FIG. 8 is a block diagram of a further implementation of a mixed-mode simulator with multiple event driven device simulators.
Referring to FIG. 1, a mixed-mode simulator 1 has a circuit simulator 3 and an event-driven device simulator 5. The circuit simulator 3 has a user-defined modeling feature 7 which allows a user of the simulator 3 to link a model of a device, for example a resistor, capacitor, transistor or higher-level device, such as a limiter or multiplier, to the simulator 3. An example of a simulator 3 is the XSPICE simulator referred to earlier.
3. An example of a simulator 3 is the XSPICE simulator referred to earlier.
The simulator 3 and simulator 5 are linked through an interface 9. The interface 9 has a parameter passing portion 11, a stimulus setting portion 13, timing portion 15, response receiving portion 17, and definition acquisition portion 19.
The parameter passing portion 11 receives parameters from the circuit simulator 3 and return parameters to the simulator 3, through the user-defined modeling feature 7. The stimulus setting portion 13 sets signal inputs of the event-driven simulator 5 to values contained in parameters received by the parameter passing portion 11 from the circuit simulator 3.
The timing portion 15 instructs the event-driven simulator 5 to run (simulate) for an amount of time contained in the parameters received by the parameter passing portion 11 from the circuit simulator 3. Once the simulator 5 has run for the amount of time, the response receiving portion 17 obtains signal output values from the event-driven simulator 5 and passes them as parameters through the parameter passing portion 11 to the circuit simulator 3. The circuit simulator 3 utilizes the parameters it receives from the parameter passing portion to continue its circuit simulation.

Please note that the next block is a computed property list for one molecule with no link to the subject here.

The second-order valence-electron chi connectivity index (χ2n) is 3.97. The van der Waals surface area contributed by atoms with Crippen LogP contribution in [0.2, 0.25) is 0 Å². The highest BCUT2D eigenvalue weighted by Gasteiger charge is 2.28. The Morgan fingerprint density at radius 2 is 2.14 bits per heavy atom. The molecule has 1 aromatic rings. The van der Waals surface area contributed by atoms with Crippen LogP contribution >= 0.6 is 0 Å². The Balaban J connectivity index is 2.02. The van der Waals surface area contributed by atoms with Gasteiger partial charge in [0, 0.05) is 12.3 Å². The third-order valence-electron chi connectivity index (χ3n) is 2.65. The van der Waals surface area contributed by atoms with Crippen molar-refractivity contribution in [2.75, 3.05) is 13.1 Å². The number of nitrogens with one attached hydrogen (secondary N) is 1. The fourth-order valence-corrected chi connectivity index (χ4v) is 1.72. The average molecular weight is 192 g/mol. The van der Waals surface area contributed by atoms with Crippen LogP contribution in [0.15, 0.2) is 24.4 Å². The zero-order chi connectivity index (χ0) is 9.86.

The simulator 5 also contains a debug feature 21, and the signal inputs to the event-driven simulator 5 from the stimulus setting position 13 can be used by the debug feature separately to debug the device within the event-driven simulator 5 using debug techniques that will be evident to those skilled in the art.
The timing position 15 further contains a synchronization element 23. The synchronization element 23 saves the various input values and output values of the event-driven simulator 5 at the last point in time of circuit simulator successful convergence. The synchronization element 23 is able, on request, to revert to the saved input values, output values and time (a “state”).